in the Edelman equation [17]:

  1. Classification of hyponatremia

Various competing approaches exist to classify the etiologies of hyponatremia. However, since most relevant and clinically seen forms of hyponatremia are hypotonic, we prefer a classification of hyponatremia on basis of volume state. Limitations and pitfalls of this approach are outlined below.

    1. Determination of volume status

Volume depletion, defined by a loss of sodium (and fluid), occurs through hemorrhage, gastrointestinal or renal losses and should be distinguished from dehydration, which is caused by a pure loss of free water and usually accompanied by hypernatremia and consequent hyperosmolarity [25]. Distinguishing the two entities is important as dehydration should be addressed by mainly substituting free water, while volume depletion should be treated by administration of isotonic crystalloids [26].

Clinical signs of hypovolemia include severe postural dizziness, a postural increase in pulse rate exceeding 30 beats/min, a dry axilla, dry mucous membranes and a furrowed tongue [25]. Skin turgor and capillary refill time had no proven diagnostic value in the assessment


+ K+

of volume status in adults [25].


= exchangeable exchangeable

Total body water

Laboratory parameters such as serum creatinine, urea or hemoglo- bin point to the presence of dehydration or hypovolemia, but should be interpreted with caution and only if baseline values are available.

It is important to note that there are osmotically inactive, not exchangeable sodium stores in the body which are not included in the formula [18]. Potassium is included in the formula since the Edelman equation implies equal solute concentrations across cell membranes with sodium being the main extra- and potassium being the main intra- cellular solute. Since water can move through cell walls, the solute concentration is equal intra- and extracellularly [18].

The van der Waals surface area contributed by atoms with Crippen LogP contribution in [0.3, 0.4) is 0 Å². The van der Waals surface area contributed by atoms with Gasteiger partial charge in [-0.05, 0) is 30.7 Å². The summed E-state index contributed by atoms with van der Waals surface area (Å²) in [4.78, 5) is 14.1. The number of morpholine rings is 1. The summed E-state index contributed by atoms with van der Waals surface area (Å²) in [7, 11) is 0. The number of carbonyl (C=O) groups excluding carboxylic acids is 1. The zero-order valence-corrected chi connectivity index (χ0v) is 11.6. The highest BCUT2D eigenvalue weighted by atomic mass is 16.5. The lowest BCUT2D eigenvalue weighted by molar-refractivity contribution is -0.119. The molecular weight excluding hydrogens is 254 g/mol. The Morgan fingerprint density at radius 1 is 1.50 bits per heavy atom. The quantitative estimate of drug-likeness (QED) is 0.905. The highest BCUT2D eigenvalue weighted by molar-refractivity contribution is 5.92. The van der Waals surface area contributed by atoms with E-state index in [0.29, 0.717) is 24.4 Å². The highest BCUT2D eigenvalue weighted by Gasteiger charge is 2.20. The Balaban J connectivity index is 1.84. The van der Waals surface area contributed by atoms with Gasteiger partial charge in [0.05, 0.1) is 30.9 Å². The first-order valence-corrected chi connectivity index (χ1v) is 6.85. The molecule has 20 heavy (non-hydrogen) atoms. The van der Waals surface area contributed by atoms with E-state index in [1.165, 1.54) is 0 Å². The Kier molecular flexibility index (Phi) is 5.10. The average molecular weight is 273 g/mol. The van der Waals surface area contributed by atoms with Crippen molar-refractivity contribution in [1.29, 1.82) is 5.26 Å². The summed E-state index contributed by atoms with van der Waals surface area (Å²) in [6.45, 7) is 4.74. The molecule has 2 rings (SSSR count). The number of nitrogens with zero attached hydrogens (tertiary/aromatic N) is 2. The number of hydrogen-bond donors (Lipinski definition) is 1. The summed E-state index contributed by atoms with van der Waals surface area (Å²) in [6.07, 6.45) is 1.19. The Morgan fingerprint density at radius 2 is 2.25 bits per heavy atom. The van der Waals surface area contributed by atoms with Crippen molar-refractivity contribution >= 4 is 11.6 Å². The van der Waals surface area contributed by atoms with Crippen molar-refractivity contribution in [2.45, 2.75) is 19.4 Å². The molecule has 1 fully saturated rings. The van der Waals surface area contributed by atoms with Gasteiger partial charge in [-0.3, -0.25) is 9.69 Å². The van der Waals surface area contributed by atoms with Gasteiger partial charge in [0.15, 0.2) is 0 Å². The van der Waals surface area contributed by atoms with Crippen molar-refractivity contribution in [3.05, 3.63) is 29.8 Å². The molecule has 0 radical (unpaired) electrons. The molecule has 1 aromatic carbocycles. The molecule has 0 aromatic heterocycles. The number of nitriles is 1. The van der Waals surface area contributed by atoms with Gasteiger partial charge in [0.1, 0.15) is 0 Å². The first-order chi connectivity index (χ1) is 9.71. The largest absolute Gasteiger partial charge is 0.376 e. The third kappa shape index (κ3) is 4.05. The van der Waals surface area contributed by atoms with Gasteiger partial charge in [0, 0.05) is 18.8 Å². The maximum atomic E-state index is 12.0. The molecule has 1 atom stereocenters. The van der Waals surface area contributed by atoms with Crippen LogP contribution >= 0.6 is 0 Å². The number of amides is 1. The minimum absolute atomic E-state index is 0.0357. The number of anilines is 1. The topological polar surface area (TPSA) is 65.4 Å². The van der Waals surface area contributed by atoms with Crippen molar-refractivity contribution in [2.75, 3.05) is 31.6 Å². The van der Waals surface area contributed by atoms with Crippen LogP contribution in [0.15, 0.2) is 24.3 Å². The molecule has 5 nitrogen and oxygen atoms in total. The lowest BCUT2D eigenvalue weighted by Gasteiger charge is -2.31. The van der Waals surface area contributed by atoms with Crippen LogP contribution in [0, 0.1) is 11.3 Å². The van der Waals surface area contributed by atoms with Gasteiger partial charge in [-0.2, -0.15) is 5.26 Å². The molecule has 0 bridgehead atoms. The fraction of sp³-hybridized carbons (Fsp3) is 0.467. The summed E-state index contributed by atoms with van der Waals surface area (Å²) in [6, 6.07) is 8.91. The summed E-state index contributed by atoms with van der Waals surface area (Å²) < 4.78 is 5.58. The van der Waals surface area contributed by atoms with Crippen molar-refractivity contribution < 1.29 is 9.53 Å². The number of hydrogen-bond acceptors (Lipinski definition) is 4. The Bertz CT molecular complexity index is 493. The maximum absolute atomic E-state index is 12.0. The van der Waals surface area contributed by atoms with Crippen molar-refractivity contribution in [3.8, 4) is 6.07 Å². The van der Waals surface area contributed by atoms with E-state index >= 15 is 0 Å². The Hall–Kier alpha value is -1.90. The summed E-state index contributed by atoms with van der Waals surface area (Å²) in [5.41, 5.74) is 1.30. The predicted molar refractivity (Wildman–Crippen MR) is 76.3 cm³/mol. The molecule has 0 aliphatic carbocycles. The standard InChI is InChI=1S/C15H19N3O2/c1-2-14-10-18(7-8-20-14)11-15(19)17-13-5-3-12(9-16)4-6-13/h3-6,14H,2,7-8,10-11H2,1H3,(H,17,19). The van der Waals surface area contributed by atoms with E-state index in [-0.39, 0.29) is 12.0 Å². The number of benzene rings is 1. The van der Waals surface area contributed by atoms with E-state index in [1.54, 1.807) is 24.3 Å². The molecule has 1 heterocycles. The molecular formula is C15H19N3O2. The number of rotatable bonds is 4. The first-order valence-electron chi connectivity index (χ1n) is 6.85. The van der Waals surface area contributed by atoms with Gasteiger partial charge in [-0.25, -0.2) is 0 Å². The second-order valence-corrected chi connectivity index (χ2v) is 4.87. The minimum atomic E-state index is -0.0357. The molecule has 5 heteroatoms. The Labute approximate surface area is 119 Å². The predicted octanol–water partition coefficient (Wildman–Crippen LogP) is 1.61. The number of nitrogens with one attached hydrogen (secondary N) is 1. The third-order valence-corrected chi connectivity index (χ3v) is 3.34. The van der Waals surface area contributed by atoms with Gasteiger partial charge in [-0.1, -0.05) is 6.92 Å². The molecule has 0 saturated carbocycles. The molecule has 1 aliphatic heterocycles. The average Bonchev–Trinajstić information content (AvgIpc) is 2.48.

According to the Edelman equation, hyponatremia can only develop if there is either a loss of sodium, a gain of water or a combination of both. It can be concluded that an increase in total exchangeable potassium can influence serum sodium concentration. In the ED, this is important when treating a patient with both hyponatremia and hypo- kalemia: Substitution of potassium can lead to a higher correction rate of serum sodium. Additionally, hyponatremia can develop by a shift of free water from the intra- to the extracellular space, possibly caused by any osmotically active substance not freely passing the cell mem- brane. Hyperglycemia is the most important cause of this phenomenon: Traditionally, it was suggested that serum sodium declines 1.6 mmol/L for every 5.6 mmol/L (100 mg/dL) rise in Serum glucose [19]. However, more recent studies show a wide variety of results depending on vari- ous factors such as anthropometry of the individuals studied [19,20].

4.2. Water homeostasis

As expressed by the Edelman equation, the serum sodium concen- tration is a result of the ratio of the amount of sodium and total body water [17]. Therefore, serum sodium reflects the state of water homeo- stasis. Development of thirst, drinking, thirst satiation and the actions of anti-diuretic hormone (ADH) are essential for regulation of body water [3]. If plasma osmolality rises over approximately 285 mosm/kg, ADH is secreted and at slightly higher values thirst develops [21,22]. Conse- quently, fluid will be ingested and by mediation of ADH, aquaporines, water conducting channels, will be expressed in the collecting duct of the kidney to reabsorb free water from the urine. Thereby, plasma osmolality will reach the normal range again. It is noteworthy, that ADH secretion is also triggered by stretch-sensitive baroreceptors: Even small reductions in blood pressure can lead to increased ADH secretion [23]. In case of more severe hypovolemia, baroregulation can override osmoregulation leading to ADH secretion despite marked hypoosmolarity [24].

Point-of-care ultrasound either alone or in combination with passive leg raising is suggested for the evaluation of volume status [27]. Usually, diameter and collapsibility of large veins is assessed by ultrasound, but some authors also propose to include large arteries in the evaluation [27]. Although some studies appear promising, systematic reviews show limited Prognostic ability of ultrasound evaluation of the inferior vena cava [28].

Taken together, for the emergency physician it appears crucial to evaluate volume status by applying a combination of different tests: clinical signs of which postural Blood pressure and heart rate measure- ments are the mainstay should be combined with laboratory parame- ters and potentially ultrasound evaluation of large veins ideally paired with passive leg raising. However, it should be noted, that determina- tion of volume status is challenging, methods to do so are discussed controversial and reported sensitivities and specificities are low, which can lead to misinterpretations [3].

    1. Hyponatremia with reduced volume status

Various mechanisms cause volume depletion, secretion of ADH and consequently hyponatremia.